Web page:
Last Friday, Dr. Dog invited me to the recording studio. While I was there, we danced, jammed, sang, and rocked. The six-member indie rock band played material from its latest album, Be The Void, and it was really good.
Well, they didn’t actually invite me personally. We were at The Vic Theatre, and there happened to be about 1,400 other fans present—but it felt like it was just the band members, the music, and me.
The stage had been elaborately transformed into Dr. Dog’s own cozy “recording studio,” with hanging psychedelic artwork, Persian rugs, and a fireplace with a fake stuffed lion head mounted over it. Lamps sat atop multi-colored stained glass end tables, and the backdrop resembled an apartment wallpapered with various Dr. Dog posters. The combination of this homey, authentic décor and an organic, uncomplicated performance brought the audience into a recording session with the indie-rock standout band. Despite the wonderfully eccentric and slightly chaotic stage, the décor did not overwhelm the band’s intimate musical performance. An expert blend of professionalism and genuineness, the show was well worth the $22 cost of admission.
Because Dr. Dog and I share the same hometown, I’ve seen the group in concert several times, and I’ve always enjoyed its music, presentation, and energy. (The band often spends an extra night performing in Philly during its tours, showing appreciation for its city and original fan base.) But this concert introduced me to a new Dr. Dog—one that is bigger and better than ever. The band’s passion was clearly evident, and the ensemble moved around the stage just enough to keep things interesting, without causing distraction. This concert was all about the music.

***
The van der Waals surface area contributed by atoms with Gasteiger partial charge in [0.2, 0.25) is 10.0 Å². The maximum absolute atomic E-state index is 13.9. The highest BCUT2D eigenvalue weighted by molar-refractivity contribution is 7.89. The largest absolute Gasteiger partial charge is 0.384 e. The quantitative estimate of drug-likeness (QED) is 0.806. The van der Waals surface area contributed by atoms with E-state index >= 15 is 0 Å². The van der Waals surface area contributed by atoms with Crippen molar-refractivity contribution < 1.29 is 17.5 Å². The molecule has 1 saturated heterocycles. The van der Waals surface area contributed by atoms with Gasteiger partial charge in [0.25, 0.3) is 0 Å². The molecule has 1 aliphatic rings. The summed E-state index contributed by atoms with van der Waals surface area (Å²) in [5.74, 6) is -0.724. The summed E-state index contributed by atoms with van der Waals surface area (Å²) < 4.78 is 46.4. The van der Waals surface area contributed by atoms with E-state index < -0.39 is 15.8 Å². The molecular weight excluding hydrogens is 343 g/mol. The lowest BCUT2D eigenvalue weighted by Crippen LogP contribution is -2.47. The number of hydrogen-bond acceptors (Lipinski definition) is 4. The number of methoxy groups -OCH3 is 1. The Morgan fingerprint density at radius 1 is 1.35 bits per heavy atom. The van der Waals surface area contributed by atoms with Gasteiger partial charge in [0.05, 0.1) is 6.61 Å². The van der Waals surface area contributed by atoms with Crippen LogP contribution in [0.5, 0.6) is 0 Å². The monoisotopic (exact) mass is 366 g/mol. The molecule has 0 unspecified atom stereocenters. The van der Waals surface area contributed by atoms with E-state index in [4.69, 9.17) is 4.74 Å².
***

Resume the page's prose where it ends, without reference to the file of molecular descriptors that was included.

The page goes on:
Dr. Dog started with “That Old Black Hole,” the second track on Be The Void, which was released on February 7 via the ANTI- record label. Scott McMicken’s unmistakable voice opened strong with this quintessential Dr. Dog tune. Featuring guitar, drums, keyboard, outer space-like sound effects, and a catchy hook, this song set the mood for the concert.
The flannel- and sweater-clad crew continued with some earlier, favored repertoire—“Stranger” from 2010’s Shame, Shame, and “The Breeze” and “The Ark” from 2008’s Fate kept the audience singing—until the band emerged with another gem from the new CD. “Lonesome,” the opening track on the new album, warranted head bangs, cheers, and claps from the audience. The twangy, bluesy tune, featuring slide guitar, added a new layer to Dr. Dog’s music.
The audience jammed to more of the band’s most popular tracks, including “From” and “Worst Trip.” The four-song encore ended with—what else?—a raspy rendition of “Heart It Races” by singer and bassist Toby Leaman. The band’s well-known cover of the Australian indie-pop band Architecture in Helsinki’s tune, originally released in 2007, is a Dr. Dog concert staple.
The band’s recorded tracks and live performances of the songs from Be The Void were catchy, loose, and creative. In concert and on the new album, the band exhibits traces of inspiration from The Beatles, The Kinks, blues, and psychedelia—a ’60s throwback, British invasion sound with a contemporary indie twist. Best of all, Dr. Dog is an original and musically mature band. Listen to “These Days,” track three on Be The Void, which should be the next indie-rock hit.
After more than 12 years of writing, performing, and recording, it’s obvious that Dr. Dog is in its prime.